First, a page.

This is my 50th posting, so I have decided to take this opportunity to start a series of “guest appearances” in my blog with my husband’s Prime Rib recipe.
A few weeks ago, my youngest brother Manolo surprised us with the news that he was engaged to be married. My parents invited Janitza’s immediate family over for dinner to celebrate the occasion. My mother asked Emilio and I to prepare an informal meal for their guests. Emilio immediately suggested that the main course be his version of prime rib because it can be made with very little effort and would give us a chance to spend some time with the guests instead of being sequestered in the kitchen. All you need is an oven and a thermometer. He feels very confident making this cut of meat since he has been preparing it for many years influenced first by his foodie friend Carlos as well as the guidelines in Dean and Deluca’s Cookbook, which I bought over 15 years ago. This cookbook is amazing and one of our favorites! It is 535 pages of recipes, history and cooking tips (but no pictures or illustrations).
Prime Rib gets its name because it is a “primal” cut, that is, one whole natural section of the steer. In this whole section there are 7 ribs in total (Standing rib roast), but any smaller portion of this cut is still called a Prime Rib. Emilio uses a digital thermometer to keep track of the meat’s doneness, but you may also use the quick read traditional ones. Many times he uses a boneless cut. The meat of Prime Rib is very flavorful so all Emilio uses is coarse grain sea salt, pepper and fresh thyme to season it (he uses whole sprigs and then removes the sticks when done, but you can also use dried leaves). He even makes this dish on fishing trips since our boat has a small but potent oven. The smell of this roast is succulent and inviting and fishermen from other boats gravitate towards ours for a taste.
According to the advice of Mr. Rosengarten, Mr. Dean, Mr. DeLuca AND Mr. Emilio , the best way to cook a prime rib is as follows:
1. Bring prime ribs to room temperature (about 1 1/2 hours out of the refrigerator).
2. Preheat oven at 275º F. These guidelines are ideal for a medium to large 5-7 rib roast. Some recipes will favor a higher temperature, but cooking at lower temperature you will get evenness of color from outside to center when you cut it. You will get that desired savory, crunchy, brown crust.(smaller cuts need another set of rules)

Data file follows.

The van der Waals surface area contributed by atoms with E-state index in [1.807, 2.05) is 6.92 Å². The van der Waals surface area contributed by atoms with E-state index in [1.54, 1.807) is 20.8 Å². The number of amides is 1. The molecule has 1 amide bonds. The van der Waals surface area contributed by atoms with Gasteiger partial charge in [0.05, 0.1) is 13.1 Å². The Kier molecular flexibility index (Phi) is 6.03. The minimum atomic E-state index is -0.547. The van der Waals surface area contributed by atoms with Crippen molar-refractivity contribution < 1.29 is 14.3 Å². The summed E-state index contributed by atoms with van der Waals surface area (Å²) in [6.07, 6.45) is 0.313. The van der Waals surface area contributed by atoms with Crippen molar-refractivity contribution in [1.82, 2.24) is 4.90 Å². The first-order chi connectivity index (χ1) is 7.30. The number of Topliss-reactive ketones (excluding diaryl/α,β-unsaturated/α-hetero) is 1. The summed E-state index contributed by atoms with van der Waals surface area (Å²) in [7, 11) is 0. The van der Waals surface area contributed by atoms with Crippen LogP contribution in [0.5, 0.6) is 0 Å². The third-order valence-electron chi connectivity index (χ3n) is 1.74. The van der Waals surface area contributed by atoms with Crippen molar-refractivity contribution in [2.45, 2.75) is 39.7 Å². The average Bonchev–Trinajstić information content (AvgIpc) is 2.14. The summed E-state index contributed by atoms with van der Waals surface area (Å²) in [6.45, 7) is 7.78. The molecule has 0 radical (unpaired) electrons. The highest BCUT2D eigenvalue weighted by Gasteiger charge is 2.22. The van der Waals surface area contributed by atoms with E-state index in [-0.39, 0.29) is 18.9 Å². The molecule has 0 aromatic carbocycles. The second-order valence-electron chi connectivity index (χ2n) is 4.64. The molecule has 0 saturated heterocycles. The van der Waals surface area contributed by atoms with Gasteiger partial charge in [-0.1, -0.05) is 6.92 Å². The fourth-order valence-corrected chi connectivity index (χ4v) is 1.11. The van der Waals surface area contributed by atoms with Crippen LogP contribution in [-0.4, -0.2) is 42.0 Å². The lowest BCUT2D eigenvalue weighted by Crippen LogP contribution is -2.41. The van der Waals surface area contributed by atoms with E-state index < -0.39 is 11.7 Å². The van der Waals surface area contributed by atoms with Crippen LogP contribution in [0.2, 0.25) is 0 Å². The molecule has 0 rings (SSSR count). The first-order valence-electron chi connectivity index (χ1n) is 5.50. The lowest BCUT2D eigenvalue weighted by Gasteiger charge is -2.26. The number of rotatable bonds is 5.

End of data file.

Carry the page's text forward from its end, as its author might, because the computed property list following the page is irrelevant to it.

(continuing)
3. Remove some of the excess fat in the Prime Rib and place in rack of a roasting pan fatty side up (Emilio takes away excess fat and only leaves a fine lining of fat in the top). Place digital thermometer at this time.
4. Season Prime Rib with coarse sea salt (encrust it with your hands on the meat), fresh ground pepper and generously cover with fresh thyme leaves.
5. Instructions for quick read thermometers:
For a rare meat roast, calculate about 20 minutes per pound. When you are about half an hour of your estimated finishing time, remove roasting pan from oven and insert a quick read thermometer into a fleshy part of the meat near the center (not near bone). Then follow to steps 6, 7 and 8.
6. Instructions for digital thermometer:
For an extremely rare meat outcome, stop cooking once it has reached 115ºF. For rare meat, stop cooking at 120º and for medium-rare at 125º.
7. Place roast in cutting board and let rest for about 15 minutes. The roast will continue to cook outside oven going up 5-10 degrees.
8. When ready to serve, if your cut has bones, cut the meat away from bone in one huge chunk. Then cut the filet of meat into approximately 1 inch slices to serve immediately. Cut through the bones and serve them separately. Accompany with rice or your favorite style potatoes.
Note: Cut into small pieces to eat and chew!!!! to prevent choking.